Canadian cultural and film critics have long debated how Canadian national cinema can be defined, or whether there is a Canadian national cinema. Most of the films shown on Canadian movie screens are US imports. If "Canadian national cinema" is defined as the films made in Canada, then the canon of Canadian cinema would have to include lightweight teen-oriented fare such as Meatballs (1979), Porky's (1981) or Death Ship (1980). Other critics have defined Canadian national cinema as a "...reflection of Canadian life and culture." Some critics argue that there are "two traditions of filmmaking in Canada": The "documentary realist tradition" espoused by the federal government's National Film Board and avant-garde films.

Scott MacKenzie argues that by the late 1990s, if Canada did have a popular cinema with both avant-garde and experimental elements, that was influenced by European filmmakers such as Jean-Luc Godard and Wim Wenders. MacKenzie argues that Canadian cinema has a "...self-conscious concern with the incorporation of cinematic and televisual images", and as examples, he cites films such as David Cronenberg's Videodrome (1983), Atom Egoyan's Family Viewing (1987), Robert Lepage's The Confessional (Le Confessionnal) (1995) and Srinivas Krishna's Masala (1991).[4]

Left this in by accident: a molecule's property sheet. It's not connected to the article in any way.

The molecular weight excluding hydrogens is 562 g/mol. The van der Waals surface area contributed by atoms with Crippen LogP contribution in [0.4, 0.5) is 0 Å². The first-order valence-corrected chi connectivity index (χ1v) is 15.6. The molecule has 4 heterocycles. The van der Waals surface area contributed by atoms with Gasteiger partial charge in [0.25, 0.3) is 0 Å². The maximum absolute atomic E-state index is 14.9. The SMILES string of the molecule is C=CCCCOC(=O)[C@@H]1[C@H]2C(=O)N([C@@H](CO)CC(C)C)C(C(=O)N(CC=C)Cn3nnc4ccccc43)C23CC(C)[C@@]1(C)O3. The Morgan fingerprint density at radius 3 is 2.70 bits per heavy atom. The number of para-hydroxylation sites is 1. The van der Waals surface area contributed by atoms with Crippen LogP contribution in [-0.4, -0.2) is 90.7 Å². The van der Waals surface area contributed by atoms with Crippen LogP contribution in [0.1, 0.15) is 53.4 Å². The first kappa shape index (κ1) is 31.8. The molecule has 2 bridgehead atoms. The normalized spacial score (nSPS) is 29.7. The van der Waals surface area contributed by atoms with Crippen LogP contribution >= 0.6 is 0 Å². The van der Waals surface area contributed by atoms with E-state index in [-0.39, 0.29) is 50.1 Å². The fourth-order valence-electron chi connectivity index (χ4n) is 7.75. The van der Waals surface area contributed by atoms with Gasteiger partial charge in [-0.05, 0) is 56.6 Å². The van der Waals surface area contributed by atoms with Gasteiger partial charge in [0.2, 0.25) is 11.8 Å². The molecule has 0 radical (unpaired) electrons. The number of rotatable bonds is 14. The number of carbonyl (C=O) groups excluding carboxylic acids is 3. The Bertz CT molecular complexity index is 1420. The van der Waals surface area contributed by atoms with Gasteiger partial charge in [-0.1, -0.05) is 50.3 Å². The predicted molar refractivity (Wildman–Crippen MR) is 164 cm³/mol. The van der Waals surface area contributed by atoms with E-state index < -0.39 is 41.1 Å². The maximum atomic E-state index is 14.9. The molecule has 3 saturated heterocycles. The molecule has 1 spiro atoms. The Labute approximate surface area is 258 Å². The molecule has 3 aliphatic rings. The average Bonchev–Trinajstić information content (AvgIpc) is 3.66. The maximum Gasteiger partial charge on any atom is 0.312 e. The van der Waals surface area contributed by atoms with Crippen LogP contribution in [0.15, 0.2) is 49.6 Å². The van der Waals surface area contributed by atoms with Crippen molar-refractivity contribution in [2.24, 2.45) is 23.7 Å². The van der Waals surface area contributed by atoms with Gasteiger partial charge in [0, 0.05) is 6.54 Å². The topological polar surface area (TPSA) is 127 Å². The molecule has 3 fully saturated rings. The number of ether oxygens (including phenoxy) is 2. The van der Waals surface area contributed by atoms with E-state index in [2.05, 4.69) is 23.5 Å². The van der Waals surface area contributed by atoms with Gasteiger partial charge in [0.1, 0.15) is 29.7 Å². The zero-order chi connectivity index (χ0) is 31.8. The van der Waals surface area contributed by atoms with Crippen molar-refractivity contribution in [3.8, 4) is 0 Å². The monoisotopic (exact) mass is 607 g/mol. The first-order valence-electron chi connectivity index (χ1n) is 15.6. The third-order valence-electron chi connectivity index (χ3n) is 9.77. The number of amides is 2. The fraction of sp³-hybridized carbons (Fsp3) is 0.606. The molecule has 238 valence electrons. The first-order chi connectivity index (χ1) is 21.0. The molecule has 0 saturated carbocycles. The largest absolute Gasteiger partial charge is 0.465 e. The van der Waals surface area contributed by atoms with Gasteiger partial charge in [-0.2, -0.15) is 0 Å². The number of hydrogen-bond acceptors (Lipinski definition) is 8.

France's national cinema includes both popular cinema and "avant-garde" films. French national cinema is associated with the auteur filmmakers and with a variety of specific movements. Avant-garde filmmakers include Germaine Dulac, Marie and Jean Epstein. Poetic Realism filmmakers include Jean Renoir and Marcel Carné. The French New Wave filmmakers include Jean-Luc Godard and François Truffaut. The 1990s and 2000s "postmodern cinema" of France includes filmmakers such as Jean-Jacques Beinex, Luc Besson and Coline Serreau.[5]